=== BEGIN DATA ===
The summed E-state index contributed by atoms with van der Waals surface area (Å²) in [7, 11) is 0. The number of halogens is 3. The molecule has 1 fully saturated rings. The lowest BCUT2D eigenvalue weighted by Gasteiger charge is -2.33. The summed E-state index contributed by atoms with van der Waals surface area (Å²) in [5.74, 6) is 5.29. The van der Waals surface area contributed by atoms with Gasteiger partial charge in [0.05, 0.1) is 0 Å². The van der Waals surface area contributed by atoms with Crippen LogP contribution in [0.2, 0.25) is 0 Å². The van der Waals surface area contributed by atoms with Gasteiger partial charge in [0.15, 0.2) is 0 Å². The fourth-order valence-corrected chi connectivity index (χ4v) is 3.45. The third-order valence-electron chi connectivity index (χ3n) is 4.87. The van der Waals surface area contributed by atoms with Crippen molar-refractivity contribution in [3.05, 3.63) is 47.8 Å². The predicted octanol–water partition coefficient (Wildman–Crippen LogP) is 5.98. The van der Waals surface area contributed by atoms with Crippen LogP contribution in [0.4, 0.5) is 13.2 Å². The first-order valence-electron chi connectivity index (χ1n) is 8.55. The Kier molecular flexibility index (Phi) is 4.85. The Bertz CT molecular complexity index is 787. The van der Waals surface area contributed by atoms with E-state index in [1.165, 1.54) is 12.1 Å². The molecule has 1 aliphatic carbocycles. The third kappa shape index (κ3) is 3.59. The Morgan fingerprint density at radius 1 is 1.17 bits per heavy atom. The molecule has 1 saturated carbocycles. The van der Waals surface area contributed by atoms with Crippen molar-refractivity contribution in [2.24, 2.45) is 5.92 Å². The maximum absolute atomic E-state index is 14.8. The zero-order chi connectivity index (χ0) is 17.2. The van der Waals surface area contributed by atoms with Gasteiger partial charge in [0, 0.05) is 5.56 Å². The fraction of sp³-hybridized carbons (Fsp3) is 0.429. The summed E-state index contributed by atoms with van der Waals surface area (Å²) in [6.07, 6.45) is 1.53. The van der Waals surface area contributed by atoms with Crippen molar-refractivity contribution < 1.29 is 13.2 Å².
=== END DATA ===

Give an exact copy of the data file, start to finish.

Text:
The summed E-state index contributed by atoms with van der Waals surface area (Å²) in [7, 11) is 0. The number of halogens is 3. The molecule has 1 fully saturated rings. The lowest BCUT2D eigenvalue weighted by Gasteiger charge is -2.33. The summed E-state index contributed by atoms with van der Waals surface area (Å²) in [5.74, 6) is 5.29. The van der Waals surface area contributed by atoms with Gasteiger partial charge in [0.05, 0.1) is 0 Å². The van der Waals surface area contributed by atoms with Crippen LogP contribution in [0.2, 0.25) is 0 Å². The van der Waals surface area contributed by atoms with Gasteiger partial charge in [0.15, 0.2) is 0 Å². The fourth-order valence-corrected chi connectivity index (χ4v) is 3.45. The third-order valence-electron chi connectivity index (χ3n) is 4.87. The van der Waals surface area contributed by atoms with Crippen molar-refractivity contribution in [3.05, 3.63) is 47.8 Å². The predicted octanol–water partition coefficient (Wildman–Crippen LogP) is 5.98. The van der Waals surface area contributed by atoms with Crippen LogP contribution in [0.4, 0.5) is 13.2 Å². The first-order valence-electron chi connectivity index (χ1n) is 8.55. The Kier molecular flexibility index (Phi) is 4.85. The Bertz CT molecular complexity index is 787. The van der Waals surface area contributed by atoms with E-state index in [1.165, 1.54) is 12.1 Å². The molecule has 1 aliphatic carbocycles. The third kappa shape index (κ3) is 3.59. The Morgan fingerprint density at radius 1 is 1.17 bits per heavy atom. The molecule has 1 saturated carbocycles. The van der Waals surface area contributed by atoms with Crippen molar-refractivity contribution in [2.24, 2.45) is 5.92 Å². The maximum absolute atomic E-state index is 14.8. The zero-order chi connectivity index (χ0) is 17.2. The van der Waals surface area contributed by atoms with Gasteiger partial charge in [0, 0.05) is 5.56 Å². The fraction of sp³-hybridized carbons (Fsp3) is 0.429. The summed E-state index contributed by atoms with van der Waals surface area (Å²) in [6.07, 6.45) is 1.53. The van der Waals surface area contributed by atoms with Crippen molar-refractivity contribution < 1.29 is 13.2 Å².